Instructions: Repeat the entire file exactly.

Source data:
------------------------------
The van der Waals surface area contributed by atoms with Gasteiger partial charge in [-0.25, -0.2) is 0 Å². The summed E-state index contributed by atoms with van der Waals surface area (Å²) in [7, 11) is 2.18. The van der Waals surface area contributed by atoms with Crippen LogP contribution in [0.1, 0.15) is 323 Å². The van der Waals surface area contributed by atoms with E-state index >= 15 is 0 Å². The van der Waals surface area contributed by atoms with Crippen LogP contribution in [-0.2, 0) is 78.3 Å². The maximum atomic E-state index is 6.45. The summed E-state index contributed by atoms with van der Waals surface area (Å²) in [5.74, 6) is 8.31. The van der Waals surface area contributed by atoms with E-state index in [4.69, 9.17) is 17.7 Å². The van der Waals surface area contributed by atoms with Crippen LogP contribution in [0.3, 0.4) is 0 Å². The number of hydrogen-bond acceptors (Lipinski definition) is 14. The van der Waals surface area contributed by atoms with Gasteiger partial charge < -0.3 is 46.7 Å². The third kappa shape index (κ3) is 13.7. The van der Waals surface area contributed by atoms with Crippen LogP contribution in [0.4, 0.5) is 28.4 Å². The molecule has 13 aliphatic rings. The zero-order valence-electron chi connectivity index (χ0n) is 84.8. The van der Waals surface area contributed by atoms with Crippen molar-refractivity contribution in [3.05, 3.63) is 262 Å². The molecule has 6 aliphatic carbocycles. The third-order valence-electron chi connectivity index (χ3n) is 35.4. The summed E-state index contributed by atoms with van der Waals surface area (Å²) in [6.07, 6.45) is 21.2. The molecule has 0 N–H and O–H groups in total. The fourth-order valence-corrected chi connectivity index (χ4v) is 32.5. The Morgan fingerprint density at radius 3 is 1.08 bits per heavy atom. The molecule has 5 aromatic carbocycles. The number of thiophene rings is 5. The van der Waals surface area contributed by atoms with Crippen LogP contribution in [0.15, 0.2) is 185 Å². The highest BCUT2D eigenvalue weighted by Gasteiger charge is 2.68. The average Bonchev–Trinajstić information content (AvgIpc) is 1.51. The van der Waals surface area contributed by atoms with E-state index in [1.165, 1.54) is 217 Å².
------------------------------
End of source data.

The van der Waals surface area contributed by atoms with Gasteiger partial charge in [-0.25, -0.2) is 0 Å². The summed E-state index contributed by atoms with van der Waals surface area (Å²) in [7, 11) is 2.18. The van der Waals surface area contributed by atoms with Crippen LogP contribution in [0.1, 0.15) is 323 Å². The van der Waals surface area contributed by atoms with E-state index >= 15 is 0 Å². The van der Waals surface area contributed by atoms with Crippen LogP contribution in [-0.2, 0) is 78.3 Å². The maximum atomic E-state index is 6.45. The summed E-state index contributed by atoms with van der Waals surface area (Å²) in [5.74, 6) is 8.31. The van der Waals surface area contributed by atoms with E-state index in [4.69, 9.17) is 17.7 Å². The van der Waals surface area contributed by atoms with Crippen LogP contribution in [0.3, 0.4) is 0 Å². The number of hydrogen-bond acceptors (Lipinski definition) is 14. The van der Waals surface area contributed by atoms with Gasteiger partial charge < -0.3 is 46.7 Å². The third kappa shape index (κ3) is 13.7. The van der Waals surface area contributed by atoms with Crippen LogP contribution in [0.4, 0.5) is 28.4 Å². The molecule has 13 aliphatic rings. The zero-order valence-electron chi connectivity index (χ0n) is 84.8. The van der Waals surface area contributed by atoms with Crippen molar-refractivity contribution in [3.05, 3.63) is 262 Å². The molecule has 6 aliphatic carbocycles. The third-order valence-electron chi connectivity index (χ3n) is 35.4. The summed E-state index contributed by atoms with van der Waals surface area (Å²) in [6.07, 6.45) is 21.2. The molecule has 0 N–H and O–H groups in total. The fourth-order valence-corrected chi connectivity index (χ4v) is 32.5. The Morgan fingerprint density at radius 3 is 1.08 bits per heavy atom. The molecule has 5 aromatic carbocycles. The number of thiophene rings is 5. The van der Waals surface area contributed by atoms with Crippen LogP contribution in [0.15, 0.2) is 185 Å². The highest BCUT2D eigenvalue weighted by Gasteiger charge is 2.68. The average Bonchev–Trinajstić information content (AvgIpc) is 1.51. The van der Waals surface area contributed by atoms with E-state index in [1.165, 1.54) is 217 Å².